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How to Write an Evaluation Essay in Business Studies – a Detailed Guide for Students

In a sense, an evaluation essay is very similar to a persuasive essay – both express the writer’s opinion on the subject matter and support it with relevant evidence. However, there is significant difference as well. The primary goal of a persuasive essay is to sway the reader’s opinion – the author tries to convince the reader that his/her point of view is the most valid one and often takes time to disprove alternative opinions on the subject. An evaluation essay is more level in tone – it simply expresses the author’s opinion, without positioning it as the only viable viewpoint. A good example of this approach is a review – in a sense, any review is an evaluation essay. A review (at least a good review) does not try to persuade the reader that the book or movie in question is good or bad, and it is the only right way to think about it. It simply says that the writer likes or dislikes the book/movie and explains why it is so.
When dealing with business studies, you have to produce something along the same lines. Of course, the question is not exactly whether you like or dislike a particular business practice, but what you think about it: is it, in your opinion, effective and viable or not. When writing, you should not be judgmental or quick to react – you simply have to show your take on the subject matter and explain why you perceive it this way.

In this guide, you will find a detailed description of every step you have to take to successfully complete such an assignment.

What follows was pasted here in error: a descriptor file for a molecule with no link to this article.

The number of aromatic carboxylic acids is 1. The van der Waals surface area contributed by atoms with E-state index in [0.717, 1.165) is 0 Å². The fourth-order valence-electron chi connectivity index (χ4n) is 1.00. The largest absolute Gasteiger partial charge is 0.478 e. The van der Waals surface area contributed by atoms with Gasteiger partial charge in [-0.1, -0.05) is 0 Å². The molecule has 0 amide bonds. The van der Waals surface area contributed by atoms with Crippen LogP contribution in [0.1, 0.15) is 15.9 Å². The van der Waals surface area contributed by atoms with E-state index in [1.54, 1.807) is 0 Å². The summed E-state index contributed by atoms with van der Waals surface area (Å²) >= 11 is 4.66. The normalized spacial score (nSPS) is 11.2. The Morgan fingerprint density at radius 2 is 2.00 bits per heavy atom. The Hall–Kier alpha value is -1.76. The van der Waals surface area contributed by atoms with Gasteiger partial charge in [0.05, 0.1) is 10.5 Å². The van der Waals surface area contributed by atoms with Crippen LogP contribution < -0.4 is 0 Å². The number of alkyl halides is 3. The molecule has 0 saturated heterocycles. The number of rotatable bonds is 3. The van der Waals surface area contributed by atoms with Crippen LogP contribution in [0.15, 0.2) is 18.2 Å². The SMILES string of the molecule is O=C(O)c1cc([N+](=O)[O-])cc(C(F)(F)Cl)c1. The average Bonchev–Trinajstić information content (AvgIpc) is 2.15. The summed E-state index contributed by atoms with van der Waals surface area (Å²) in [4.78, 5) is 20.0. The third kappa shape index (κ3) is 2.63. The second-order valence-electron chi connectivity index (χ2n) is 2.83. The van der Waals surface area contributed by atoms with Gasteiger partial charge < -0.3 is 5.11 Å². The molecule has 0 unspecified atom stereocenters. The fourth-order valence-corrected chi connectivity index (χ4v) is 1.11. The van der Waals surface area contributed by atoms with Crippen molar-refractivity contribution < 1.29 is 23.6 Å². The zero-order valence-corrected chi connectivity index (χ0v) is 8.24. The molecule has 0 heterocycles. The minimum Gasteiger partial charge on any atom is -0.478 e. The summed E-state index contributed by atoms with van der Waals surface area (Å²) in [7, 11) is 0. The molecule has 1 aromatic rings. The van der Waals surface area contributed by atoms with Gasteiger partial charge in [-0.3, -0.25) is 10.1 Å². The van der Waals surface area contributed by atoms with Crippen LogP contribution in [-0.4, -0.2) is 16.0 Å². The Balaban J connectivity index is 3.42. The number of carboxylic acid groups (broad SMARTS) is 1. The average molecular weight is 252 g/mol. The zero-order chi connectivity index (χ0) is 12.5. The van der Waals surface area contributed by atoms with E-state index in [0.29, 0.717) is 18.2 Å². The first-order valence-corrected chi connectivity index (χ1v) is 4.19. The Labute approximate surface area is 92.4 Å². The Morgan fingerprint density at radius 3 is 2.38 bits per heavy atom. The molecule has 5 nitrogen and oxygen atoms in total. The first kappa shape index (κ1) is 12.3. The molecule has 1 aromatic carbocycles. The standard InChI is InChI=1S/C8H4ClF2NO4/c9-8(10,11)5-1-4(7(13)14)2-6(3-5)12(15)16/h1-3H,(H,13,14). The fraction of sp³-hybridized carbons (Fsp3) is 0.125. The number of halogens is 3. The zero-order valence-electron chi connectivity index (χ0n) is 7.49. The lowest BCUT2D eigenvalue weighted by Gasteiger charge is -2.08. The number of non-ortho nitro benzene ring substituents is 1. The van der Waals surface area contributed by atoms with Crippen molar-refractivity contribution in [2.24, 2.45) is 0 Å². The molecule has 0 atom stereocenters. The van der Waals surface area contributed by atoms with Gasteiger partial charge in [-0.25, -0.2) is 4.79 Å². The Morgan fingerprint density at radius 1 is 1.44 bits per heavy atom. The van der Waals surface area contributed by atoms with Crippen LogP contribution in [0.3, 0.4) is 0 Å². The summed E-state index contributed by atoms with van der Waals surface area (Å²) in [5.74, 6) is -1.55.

How to Write an Evaluation Essay in Business Studies: Before You Start

1. Determine a Topic

This is probably the most important and one of the most troublesome steps of writing an essay, both in business studies and in other disciplines. How well you manage to choose it determines how the rest of your work will go on. If you make a good choice, the rest of the process will go easy, and you will achieve better results while applying less effort and time.
Start with an area of interest – try to think about something related to the general area you are supposed to write about that you can feel genuinely interested in. When you write about something that has your whole-hearted attention, the results tend to be superior to the essays written about things that do not matter much to you. After you have determined what you want to write about, look for available sources of information on the subject. After all, even if you have a burning passion for a subject, it will not do you much good unless there is an existing body of research to build upon. After that, you can start focusing on a specific area. Eventually, you should arrive at something like this:

  • Evaluation of How Changing Economic Situation in Japan Influenced the Competitiveness of Mitsubishi over the Last 20 Years;
  • Evaluation of Target’s Online Marketing Campaign in 2010s;
  • An Effective New Course or the Beginning of the End: Facebook’s Policies Over the Last 5 Years;
  • Outsourcing to East Asia: Advantages and Drawbacks of the Practice;
  • 4-Day Workweek: Positive and Negative Consequences of Adopting It.

2. Prepare a Thesis Statement

A thesis statement is a one-sentence statement that contains the main idea of the essay. It is different from the title or the topic of the essay because it denotes not what you are going to write about, but specifically what your opinion on the subject is. In other words, from reading the thesis statement your audience should be able to understand how you evaluate your subject matter. A thesis statement should be:

  • Short – one medium-length sentence long;
  • Specific – dealing with a single point. If you find it impossible to do without two or more points, you should further clarify your statement;